According to the Health Insurance Portability and Accountability Act (HIPAA), information lost in the recent Community Healthcare System hack is protected by law, and patients could sue for hospital negligence.
According to HIPAA, any organization that moves any sort of data that has to do with business processes, workflows, and infrastructure to the cloud, is required to comply. Policies for managing access to appliances, devices, and databases, as well as permission control to access and modify that data must be adhered to as well. It is commonly assumed that storing and sharing data in the cloud puts it at a higher risk of being breached, which makes it important to not store or share unencrypted data.
Even though Community Healthcare System took the necessary steps to securing their databases, the length of time between reporting the security breach and responding to it was enough for the hackers to get in, steal the information, and get out before the company could prevent serious damage.
Since 2009, 21 million health records have been compromised due to major security breaches, a majority of them involving loss or theft of electronic equipment or storage media containing unencrypted data. The most recent being the laptop theft of a Cedars Sinai employee containing personal health information for over 500 hospital patients. The data had been unencrypted due to negligent action on the hospital employee’s part. Company policy required hospital employees to reinstall and update security programs, which the employee had neglected to do after switching operation systems.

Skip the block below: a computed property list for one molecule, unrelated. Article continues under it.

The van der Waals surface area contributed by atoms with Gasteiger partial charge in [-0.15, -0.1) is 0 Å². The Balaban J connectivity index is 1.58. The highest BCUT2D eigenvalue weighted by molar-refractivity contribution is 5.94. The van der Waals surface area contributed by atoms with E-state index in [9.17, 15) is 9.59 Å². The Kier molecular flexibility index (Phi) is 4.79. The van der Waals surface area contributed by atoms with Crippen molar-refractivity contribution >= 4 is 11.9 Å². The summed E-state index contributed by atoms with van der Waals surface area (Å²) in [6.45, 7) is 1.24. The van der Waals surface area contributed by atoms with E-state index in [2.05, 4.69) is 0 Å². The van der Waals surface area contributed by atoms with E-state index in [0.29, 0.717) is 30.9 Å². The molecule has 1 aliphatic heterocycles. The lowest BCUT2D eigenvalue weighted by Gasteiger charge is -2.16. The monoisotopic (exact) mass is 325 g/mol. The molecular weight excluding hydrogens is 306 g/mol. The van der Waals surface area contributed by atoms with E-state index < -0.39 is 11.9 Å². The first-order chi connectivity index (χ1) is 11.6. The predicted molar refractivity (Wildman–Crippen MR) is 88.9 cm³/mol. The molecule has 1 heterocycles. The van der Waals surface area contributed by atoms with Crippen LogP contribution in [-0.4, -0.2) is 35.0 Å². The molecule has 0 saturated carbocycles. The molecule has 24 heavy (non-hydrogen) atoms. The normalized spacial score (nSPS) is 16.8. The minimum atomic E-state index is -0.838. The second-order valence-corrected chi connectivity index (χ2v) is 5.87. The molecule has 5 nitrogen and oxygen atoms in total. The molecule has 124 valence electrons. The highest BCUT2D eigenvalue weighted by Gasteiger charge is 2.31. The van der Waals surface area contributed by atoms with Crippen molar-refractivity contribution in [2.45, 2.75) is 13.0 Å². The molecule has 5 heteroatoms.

4.5 million patients with 206 hospitals in 28 states have been affected from the recent Community Healthcare System security breach. Three of those hospitals, Barstow Community Hospital, Fallbrook Hospital, and Watsonville Community Hospital are in California. The breach puts anyone who received treatment from a network owned hospital within the past five years at high risk for identity fraud, considering the hackers gained access to names, social security numbers, physical addresses, and telephone numbers. The hospital system has announced that it will be notifying all patients affected via mail, and will be offering free identity fraud protection as well, yet it doesn’t change the fact that all affected patients are eligible to sue for damages from hospital negligence under HIPAA.
If you have suffered damages due to identity theft from the CHS hack, Hodes Milman Liebeck can provide you with the assistance you need during this difficult time. Contact us today online at hmlm.com or call (949) 640-8222 for a complimentary case evaluation.